Iquitos Part 2: Chocolate, Toys, and Entrepreneurial Dreams

Gerson Casas's toy shop in Iquitos. (Photo: Staff)

This article is part of a series of interviews with participants of Instituto Invertir’s EmprendeAhora entrepreneurship and leadership training program in Peru. Read the introduction to the series and Part 1.

In order to promote the EmprendeAhora program and encourage new applicants from throughout Peru, each year CIPE partner Instituto Invertir conducts an extensive promotional campaign in every major regional university. Local teams made up of EmprendeAhora alumni are in charge of distributing materials in their universities and in other youth spaces in their cities (Internet cafes, church, library, etc.). The alumni also give informative talks at universities and speak to the local media. It was through this promotional campaign in the summer of 2010 that Gerson Casas learned about the benefits of EmprendeAhora from Coco D’Azevedo, the 2008 alum profiled in a previous post.

Like Coco, Gerson is from Iquitos, Peru and was drawn to the program for the opportunity to travel to Lima, meet new people, and learn more about being an entrepreneur. After completing the rigorous application process, Gerson was selected to attend EmprendeAhora 2010.

According to Gerson, the EmprendeAhora business plan competition was the most important aspect of the program. As part of the competition, students are divided into groups of three to five from the same city to work together to choose a business idea that could eventually be launched in their region to create employment and economic growth. Students work progressively on the projects throughout the three EmprendeAhora sessions with an assigned coach – a professor from the university or a successful entrepreneur.

Gerson and his three partners came up with the idea for a chocolate company called Chocohuayo featuring chocolates filled with aguaje and camu camu, two fruits native to the Loreto region. They worked with their coach, Margarita Reyes, on their plans for production, marketing, and costs. In Iquitos the group conducted surveys as part of their market research and while in Lima for the sessions the group visited a number of chocolatiers to see what other aspects of the business they should incorporate into their plan. Although Chocohuayo did not win the business plan competition, they were selected as one of ten finalists out of the 40 different business plans.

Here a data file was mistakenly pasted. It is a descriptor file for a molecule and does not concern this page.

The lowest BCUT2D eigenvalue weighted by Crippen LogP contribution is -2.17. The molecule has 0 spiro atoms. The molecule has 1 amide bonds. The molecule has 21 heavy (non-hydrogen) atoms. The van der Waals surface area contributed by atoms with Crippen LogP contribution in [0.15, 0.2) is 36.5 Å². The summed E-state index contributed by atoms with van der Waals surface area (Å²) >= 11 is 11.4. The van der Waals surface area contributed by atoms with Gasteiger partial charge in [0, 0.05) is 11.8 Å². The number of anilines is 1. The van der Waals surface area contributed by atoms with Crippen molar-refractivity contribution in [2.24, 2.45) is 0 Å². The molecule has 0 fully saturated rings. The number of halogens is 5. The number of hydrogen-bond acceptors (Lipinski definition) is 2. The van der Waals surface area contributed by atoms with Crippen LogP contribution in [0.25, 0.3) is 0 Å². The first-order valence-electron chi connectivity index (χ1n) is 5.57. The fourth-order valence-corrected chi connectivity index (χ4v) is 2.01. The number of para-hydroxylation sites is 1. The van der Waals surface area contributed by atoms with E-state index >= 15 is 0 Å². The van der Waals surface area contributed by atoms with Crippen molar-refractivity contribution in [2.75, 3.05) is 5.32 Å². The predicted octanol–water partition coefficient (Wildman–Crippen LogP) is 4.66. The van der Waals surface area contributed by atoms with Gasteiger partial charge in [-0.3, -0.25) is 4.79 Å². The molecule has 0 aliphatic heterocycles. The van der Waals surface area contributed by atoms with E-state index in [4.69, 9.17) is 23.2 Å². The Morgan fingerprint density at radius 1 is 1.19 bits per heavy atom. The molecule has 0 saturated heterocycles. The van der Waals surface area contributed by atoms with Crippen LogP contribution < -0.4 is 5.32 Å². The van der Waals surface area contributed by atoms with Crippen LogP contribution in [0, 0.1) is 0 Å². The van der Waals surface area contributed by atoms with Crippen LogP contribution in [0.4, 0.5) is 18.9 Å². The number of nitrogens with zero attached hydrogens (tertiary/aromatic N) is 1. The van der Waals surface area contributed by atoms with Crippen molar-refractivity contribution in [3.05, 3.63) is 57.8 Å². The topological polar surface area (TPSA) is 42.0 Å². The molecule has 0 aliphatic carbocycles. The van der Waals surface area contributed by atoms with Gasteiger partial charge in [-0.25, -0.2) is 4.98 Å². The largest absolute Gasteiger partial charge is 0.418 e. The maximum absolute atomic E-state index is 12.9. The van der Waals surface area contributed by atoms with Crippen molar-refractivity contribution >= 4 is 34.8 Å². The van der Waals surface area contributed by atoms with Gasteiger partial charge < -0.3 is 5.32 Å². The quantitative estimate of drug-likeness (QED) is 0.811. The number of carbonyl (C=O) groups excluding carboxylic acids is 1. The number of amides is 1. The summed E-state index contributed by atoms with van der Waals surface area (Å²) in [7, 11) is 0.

Jump ahead to January 2012 and I find myself sitting in a small workshop in Iquitos. Unfortunately there are no tasty chocolates to eat; rather, I am surrounded by colorful wooden puppies, airplanes, and race cars. The shop, called Chiki Madera, is Gerson’s wooden toy business. Upon completion of EmprendeAhora, Gerson didn’t need to look very far for a new business opportunity. His father owns a furniture factory and he grew up making small wood carvings with scraps left over from the doors, chairs, and tables that his father was building.

Implementing many of the things he learned during the EmprendeAhora business plan competition, Gerson resourcefully utilized his father’s carpentry tools, shop space, and scrap wood and began crafting and selling wooden toys, a product that none of the other carpenters in Iquitos were producing. His main startup costs were for the paint, varnish, and display cases, making it fairly easy to begin with little capital.

While Gerson is the owner and sole full time employee of Chiki Madera, this past Christmas he contracted two helpers to complete all of the toy orders in time for the holidays. He also receives some help from his mother – a restaurant owner – in creating the toy designs. Gerson admits too that he gets design inspiration from television and even from the construction workers digging up the street in front of his shop. Case in point: his newest design is a backhoe tractor.

Gerson is happy running his own business in Iquitos, serving a local clientele and occasionally traveling to fairs to sell his products. In 2011, Chiki Madera was one of more than 400 exhibitors with a booth at Perú Gift, an international fair specialized in gifts and decoration. Approximately 8,000 national and international visitors attend each year. There he made contacts that could help him reach his goal of exporting his products. Regardless of whether he ultimately exports, he sees his current work as preferable to studying another career or working in a company, the alternatives he envisions had he not attended EmprendeAhora.

Having witnessed the positive stories of Coco and Gerson, and with my mementos from Iquitos in tow – brochures from Coco and a red, white, and blue wooden puppy that I couldn’t resist purchasing from Gerson – I boarded a flight back to Lima for the first session of EmprendeAhora 2012.

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